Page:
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The glass ceiling: Career development inequality for women of color

With November being Career Development Month, it is a time for employers to think about leveling the playing field for women in general and women of color in particular.

Schools and businesses across the country will host events connecting students with professionals. The National Career Development Association promoted the start of National Career Development Month in 1967. Their goal was to improve development at all stages of one’s career. Even with great efforts, women still face challenges in achieving senior roles. 

Women have achieved lower and middle management positions, but many have hit the “glass ceiling” in reaching upper-level management roles. In fact, they account for only 25% of senior roles globally. There are a number of reasons why this occurs such as systemic gender bias existing within companies. work and home imbalances, and even women lacking the confidence to apply due to their slight chances of success.

An important issue to consider is women being the primary caregivers for their children. This responsibility that usually falls on the mother results in many women having to work part-time, while most men are able to work full-time and overtime. According to the Society of Human Resource Management, one in five workers in the US knows of a woman who had to voluntarily leave the workforce during the pandemic because of such responsibilities. This imbalance leads to fewer promotional opportunities. 

Workplace solutions to shatter the glass ceiling 

Finding solutions to this issue is not as complicated as one may think:

  • Providing a hybrid work environment is a solution that gives women flexibility in balancing work and home life. As we realized during the COVID-19 pandemic, working remotely is possible for many industries. Another solution would be to minimize promotion and compensation bias.
  • Both men and women are concerned that they may miss out on career development if they are not physically in the workplace. It can be challenging to intentionally recognize employees who work from home but it is vital to career development for women. 
  • Additionally, in more male-dominated companies, women find that their opinions are not respected. Barbara Annis, who is an expert in gender issues in the workplace, says that “women often feel ignored during business meetings, which might lead to lowered self-esteem and decreased chances for career advancement.” This bias comes from leaders believing that males have more potential even than well-qualified women. Allowing women a voice and space to speak freely allows them the confidence to demonstrate their knowledge, skills, and innovative ideas.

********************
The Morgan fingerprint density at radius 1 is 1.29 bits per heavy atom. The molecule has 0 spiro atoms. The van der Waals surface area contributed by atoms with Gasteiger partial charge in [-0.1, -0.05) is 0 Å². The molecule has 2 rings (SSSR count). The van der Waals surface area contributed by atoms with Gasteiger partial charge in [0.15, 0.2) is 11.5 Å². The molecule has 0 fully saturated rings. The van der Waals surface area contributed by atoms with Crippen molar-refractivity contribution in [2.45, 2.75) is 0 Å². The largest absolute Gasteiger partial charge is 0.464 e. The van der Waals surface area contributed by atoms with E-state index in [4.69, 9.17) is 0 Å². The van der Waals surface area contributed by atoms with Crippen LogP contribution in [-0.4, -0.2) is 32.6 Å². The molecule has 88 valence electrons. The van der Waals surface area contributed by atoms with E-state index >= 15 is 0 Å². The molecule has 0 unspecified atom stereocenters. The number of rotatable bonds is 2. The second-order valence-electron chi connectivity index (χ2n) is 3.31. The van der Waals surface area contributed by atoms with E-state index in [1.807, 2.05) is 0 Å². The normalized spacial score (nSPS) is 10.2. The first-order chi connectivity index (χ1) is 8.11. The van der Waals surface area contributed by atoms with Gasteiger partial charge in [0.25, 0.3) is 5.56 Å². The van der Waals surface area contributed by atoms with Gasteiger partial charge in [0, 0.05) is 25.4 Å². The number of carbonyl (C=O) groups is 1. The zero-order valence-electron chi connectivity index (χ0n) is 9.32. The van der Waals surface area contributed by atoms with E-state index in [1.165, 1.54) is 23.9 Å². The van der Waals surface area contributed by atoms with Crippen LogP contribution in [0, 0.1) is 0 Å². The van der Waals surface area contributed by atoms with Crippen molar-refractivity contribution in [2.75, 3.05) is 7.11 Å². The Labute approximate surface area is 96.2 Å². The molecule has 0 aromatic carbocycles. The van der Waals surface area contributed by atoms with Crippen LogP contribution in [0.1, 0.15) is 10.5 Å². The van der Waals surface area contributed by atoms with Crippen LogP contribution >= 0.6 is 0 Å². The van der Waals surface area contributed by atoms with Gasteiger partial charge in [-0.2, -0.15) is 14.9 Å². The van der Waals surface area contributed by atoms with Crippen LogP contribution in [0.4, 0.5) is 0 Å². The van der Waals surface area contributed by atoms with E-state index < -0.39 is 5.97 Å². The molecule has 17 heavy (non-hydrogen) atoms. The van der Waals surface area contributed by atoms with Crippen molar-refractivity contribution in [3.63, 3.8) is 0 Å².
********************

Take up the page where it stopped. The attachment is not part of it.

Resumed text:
To demonstrate just how wide the gap is with promotion opportunities between men and women, “for every 100 men getting their first promotion, just 72 women are promoted… for women of color, the number is lower, with 68 Latinas and 58 Black women promoted to management.” These numbers reveal a difference in opportunity not only by gender but by race as well. 

You might be interested: “We are being left behind” in the C-suite and boardroom says LCDA CEO Esther Aguilera

Strategies to help women advance their careers

  1. Find a mentor– Many highly successful women give credit to a mentor who helped them get to where they are today! A benefit for those wanting to develop their careers is to network and join organizations that provide an opportunity to establish strong relationships with women in senior roles.
  2. Be persistent– It can take a great amount of patience in obtaining a desired job or promotion. The key is to not give up, write down one’s goals, and obtain help to achieve them!
  3. Project confidence– Confidence is key whether it is genuine or a facade, individuals with confidence hold power. Being confident in one’s values, experiences, and skills will provide a greater chance of success.
  4. Build a network– Network, socialize, meet people! Networking within and outside of one’s organization is a good idea in case a unexpected situation arises. It is always worth the time and effort and can open doors to many job opportunities!

Latinas in Business Editorial Intern Val Gaytan contributed to this article. 

Sources: 

https://work.chron.com/career-development-issues-facing-women-12098.html 

https://www.shrm.org/resourcesandtools/

https://www.forbes.com/sites/mariaminor/2020/12/05/women-in-the-workplace-why-t hey-dont-get-recognized-as-much-as-men/?sh=38adc9b657df 

https://www.livecareer.com/resources/jobs/search/women-career-strategies